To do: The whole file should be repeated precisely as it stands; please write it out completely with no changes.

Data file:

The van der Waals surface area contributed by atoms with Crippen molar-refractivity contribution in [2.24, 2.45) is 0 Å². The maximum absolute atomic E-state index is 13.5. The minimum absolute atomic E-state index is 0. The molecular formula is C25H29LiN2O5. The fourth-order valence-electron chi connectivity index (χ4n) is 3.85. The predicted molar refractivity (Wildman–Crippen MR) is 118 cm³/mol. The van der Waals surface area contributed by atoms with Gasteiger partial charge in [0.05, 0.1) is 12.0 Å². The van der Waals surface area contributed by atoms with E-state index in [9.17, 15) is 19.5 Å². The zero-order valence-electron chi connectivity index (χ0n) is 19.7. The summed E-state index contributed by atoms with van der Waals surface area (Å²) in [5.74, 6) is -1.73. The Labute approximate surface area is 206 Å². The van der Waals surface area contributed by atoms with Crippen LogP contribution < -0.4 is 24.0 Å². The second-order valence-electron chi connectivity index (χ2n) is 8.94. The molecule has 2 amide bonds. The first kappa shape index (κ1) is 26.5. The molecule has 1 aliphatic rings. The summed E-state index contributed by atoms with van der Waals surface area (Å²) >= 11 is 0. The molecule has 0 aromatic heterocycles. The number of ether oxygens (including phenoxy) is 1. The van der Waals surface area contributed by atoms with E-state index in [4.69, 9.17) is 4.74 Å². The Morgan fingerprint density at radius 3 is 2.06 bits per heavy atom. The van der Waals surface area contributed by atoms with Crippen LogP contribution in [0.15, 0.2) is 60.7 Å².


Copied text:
The van der Waals surface area contributed by atoms with Crippen molar-refractivity contribution in [2.24, 2.45) is 0 Å². The maximum absolute atomic E-state index is 13.5. The minimum absolute atomic E-state index is 0. The molecular formula is C25H29LiN2O5. The fourth-order valence-electron chi connectivity index (χ4n) is 3.85. The predicted molar refractivity (Wildman–Crippen MR) is 118 cm³/mol. The van der Waals surface area contributed by atoms with Gasteiger partial charge in [0.05, 0.1) is 12.0 Å². The van der Waals surface area contributed by atoms with E-state index in [9.17, 15) is 19.5 Å². The zero-order valence-electron chi connectivity index (χ0n) is 19.7. The summed E-state index contributed by atoms with van der Waals surface area (Å²) in [5.74, 6) is -1.73. The Labute approximate surface area is 206 Å². The van der Waals surface area contributed by atoms with Crippen LogP contribution < -0.4 is 24.0 Å². The second-order valence-electron chi connectivity index (χ2n) is 8.94. The molecule has 2 amide bonds. The first kappa shape index (κ1) is 26.5. The molecule has 1 aliphatic rings. The summed E-state index contributed by atoms with van der Waals surface area (Å²) >= 11 is 0. The molecule has 0 aromatic heterocycles. The number of ether oxygens (including phenoxy) is 1. The van der Waals surface area contributed by atoms with E-state index in [4.69, 9.17) is 4.74 Å². The Morgan fingerprint density at radius 3 is 2.06 bits per heavy atom. The van der Waals surface area contributed by atoms with Crippen LogP contribution in [0.15, 0.2) is 60.7 Å².